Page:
The girl’s shoulders continued to shake and long sobs wracked her body.
We approached her slowly.
“Honey?” Elsbeth said. “What’s wrong? Can we help you?”
“Huh?” The girl sniffled and looked up. Her orange granny glasses had slipped down her nose. Dusky violet eyes flashed with confusion and tears streamed along her cheeks. A large, oily spot stained her vest, her jeans were recently ripped and the knee bloodied, and her forehead was smudged.
“Miss?” I said. “Do you need help?”
She glanced from me to Elsbeth and back again. Her shoulders hitched once, and she lowered her face into her hands. “I don’t know,” she wailed in a shaky voice. “I just don’t know.”
Elsbeth perched beside her on the bench, and I couldn’t help but notice how different they looked. Elsbeth was brown-eyed and pale-skinned, with long, dark, curly hair pulled back in a mother-of-pearl clasp at the nape of her neck. She wore a black turtleneck, tapered jeans, and comfortable buckskin shoes. Her lipstick, in a deep shade of rose, was strategically applied to appear natural, and emphasized her full, bow-shaped lips. This lost girl had masses of wild hair the color of sunlight on amaretto, a beautiful cherry-gold. Her fair skin was flawless, and her eyes reminded me of purple grapes held to the sunlight.
Elsbeth tried again. “Honey? What’s your name?”
The girl hiccupped and looked at her guitar case, plastered in fluorescent stickers boasting the words “Flower Power,” “Peace,” and “Love Rules.” A tag hung from the handle. She touched it nervously.
“May I?” I asked.
She nodded. “Sure.”
I leaned down and flipped the nametag around. A single name was scribbled in bubbly handwriting. “Valerie,” I read aloud. “Is that you?”
Slanting her eyes at Elsbeth, then at me, she finally stared down at her hands. “I don’t know. I’m not even sure this is my guitar.” She began to cry in earnest again.
Elsbeth slipped an arm around her shoulders. “Listen. Why don’t you come inside with us? We’ll give you something to eat and get you cleaned up. After that, we can try to figure out what happened to you. How’s that sound?”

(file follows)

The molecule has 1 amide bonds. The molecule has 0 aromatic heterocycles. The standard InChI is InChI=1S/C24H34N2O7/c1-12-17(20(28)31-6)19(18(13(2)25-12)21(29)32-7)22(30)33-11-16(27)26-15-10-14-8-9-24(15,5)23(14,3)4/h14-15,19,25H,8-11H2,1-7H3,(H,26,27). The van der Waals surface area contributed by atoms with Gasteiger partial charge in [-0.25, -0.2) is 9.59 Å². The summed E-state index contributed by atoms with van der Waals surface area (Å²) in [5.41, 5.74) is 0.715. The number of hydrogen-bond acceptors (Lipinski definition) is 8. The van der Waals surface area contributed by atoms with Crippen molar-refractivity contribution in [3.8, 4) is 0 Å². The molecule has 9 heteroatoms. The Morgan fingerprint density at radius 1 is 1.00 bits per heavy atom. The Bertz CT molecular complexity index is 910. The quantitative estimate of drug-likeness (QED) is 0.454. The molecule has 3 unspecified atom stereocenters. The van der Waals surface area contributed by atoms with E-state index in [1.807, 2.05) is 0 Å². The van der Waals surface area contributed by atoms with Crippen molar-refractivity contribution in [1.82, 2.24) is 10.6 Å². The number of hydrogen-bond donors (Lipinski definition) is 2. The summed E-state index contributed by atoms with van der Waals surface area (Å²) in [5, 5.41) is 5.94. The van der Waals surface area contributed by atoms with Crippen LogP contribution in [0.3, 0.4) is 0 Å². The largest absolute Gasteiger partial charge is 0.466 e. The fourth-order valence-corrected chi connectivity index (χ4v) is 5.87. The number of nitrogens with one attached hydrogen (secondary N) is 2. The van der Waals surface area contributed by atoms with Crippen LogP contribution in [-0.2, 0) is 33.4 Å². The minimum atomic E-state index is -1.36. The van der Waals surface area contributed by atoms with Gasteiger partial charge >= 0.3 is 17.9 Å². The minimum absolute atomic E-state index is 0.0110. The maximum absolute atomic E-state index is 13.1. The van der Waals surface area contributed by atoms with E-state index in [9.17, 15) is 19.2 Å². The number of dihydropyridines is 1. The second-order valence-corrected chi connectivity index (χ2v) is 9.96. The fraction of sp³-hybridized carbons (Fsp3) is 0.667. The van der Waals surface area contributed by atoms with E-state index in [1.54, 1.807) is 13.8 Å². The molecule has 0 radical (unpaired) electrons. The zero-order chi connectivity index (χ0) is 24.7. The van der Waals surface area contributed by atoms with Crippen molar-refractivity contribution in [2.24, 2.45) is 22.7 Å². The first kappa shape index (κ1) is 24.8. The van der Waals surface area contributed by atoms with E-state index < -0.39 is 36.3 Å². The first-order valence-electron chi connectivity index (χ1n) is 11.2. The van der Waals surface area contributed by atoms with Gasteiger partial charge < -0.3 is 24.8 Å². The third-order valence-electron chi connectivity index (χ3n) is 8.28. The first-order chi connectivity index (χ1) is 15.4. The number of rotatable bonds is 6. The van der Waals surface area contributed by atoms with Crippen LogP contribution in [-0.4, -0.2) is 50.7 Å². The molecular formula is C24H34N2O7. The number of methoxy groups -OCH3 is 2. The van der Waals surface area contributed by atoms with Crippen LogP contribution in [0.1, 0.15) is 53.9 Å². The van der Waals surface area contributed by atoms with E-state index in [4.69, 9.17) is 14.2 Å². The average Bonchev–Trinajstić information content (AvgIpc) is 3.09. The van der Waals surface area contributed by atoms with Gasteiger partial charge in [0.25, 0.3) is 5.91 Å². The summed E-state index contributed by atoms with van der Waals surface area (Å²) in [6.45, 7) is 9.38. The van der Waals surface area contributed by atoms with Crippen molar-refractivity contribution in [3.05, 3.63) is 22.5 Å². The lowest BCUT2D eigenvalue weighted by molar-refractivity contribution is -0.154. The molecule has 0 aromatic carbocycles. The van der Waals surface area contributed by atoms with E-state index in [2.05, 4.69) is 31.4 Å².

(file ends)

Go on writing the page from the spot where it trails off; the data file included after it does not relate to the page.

Valerie, if that was her name, looked at Elsbeth, wiping tears from her cheeks. “Okay,” she said in a small voice. “Maybe just for a few minutes.”
An hour later, Valerie sat at our kitchen table wearing Elsbeth’s robe. A towel wrapped her freshly washed hair, and a few glossy red ringlets escaped from it, dangling wet across her cheek. She shifted on the chair, revealing a purple bruise on her thigh and a banged-up, bloodied knee.
Elsbeth drew in a sharp breath. “Oh, Valerie. That looks painful.”
“Oh.” Valerie glanced down at the purple blotch. “It’s pretty sore, but I have no clue how I got it.” Cheeks flushing, she quickly covered her leg, then went back to sipping her Campbell’s vegetable soup. She’d already eaten an almond butter sandwich on rice cakes and had drained two glasses of goat milk.
The girl’s skin glowed from the shower, but her eyes still looked murky and confused.
“More milk?” I asked, watching her carefully. It has to be drugs, her eyes have that look.
She shook her head. “No thanks.”
“Let’s fix up that knee, hon.” Elsbeth reached for her first aid kit and flipped open the metal cover. She gently applied some antibiotic ointment, then extracted a large square bandage and peeled off the paper. “Here you go, sweetie.” Gently, she applied the Band-Aid. “So, after you’ve eaten, we’ll go through your guitar case and see if there’s anything inside that sparks a memory. How’s that sound?”
Valerie nodded, but her eyes had begun to droop and she covered a yawn. “Sure. You can look inside,” she said. “But I might have to take a little—” Her eyes rolled up in her head.
I leapt from my chair and caught her before she landed in her soup.
“Nice catch, Gus.” Elsbeth trilled a laugh and rushed to her side. “Oh, the poor thing. She’s gotta be exhausted.”
We helped her up and carried her, limp and moaning, to our bedroom, because I didn’t think our roommates would appreciate us commandeering their beds. I set her down on my side of the bed while Elsbeth turned down the white chenille bedspread, plumping up the pillows.
After we laid her down and covered her, Elsbeth sat beside her, stroking her forehead as if she were a child. “Poor thing,” she whispered.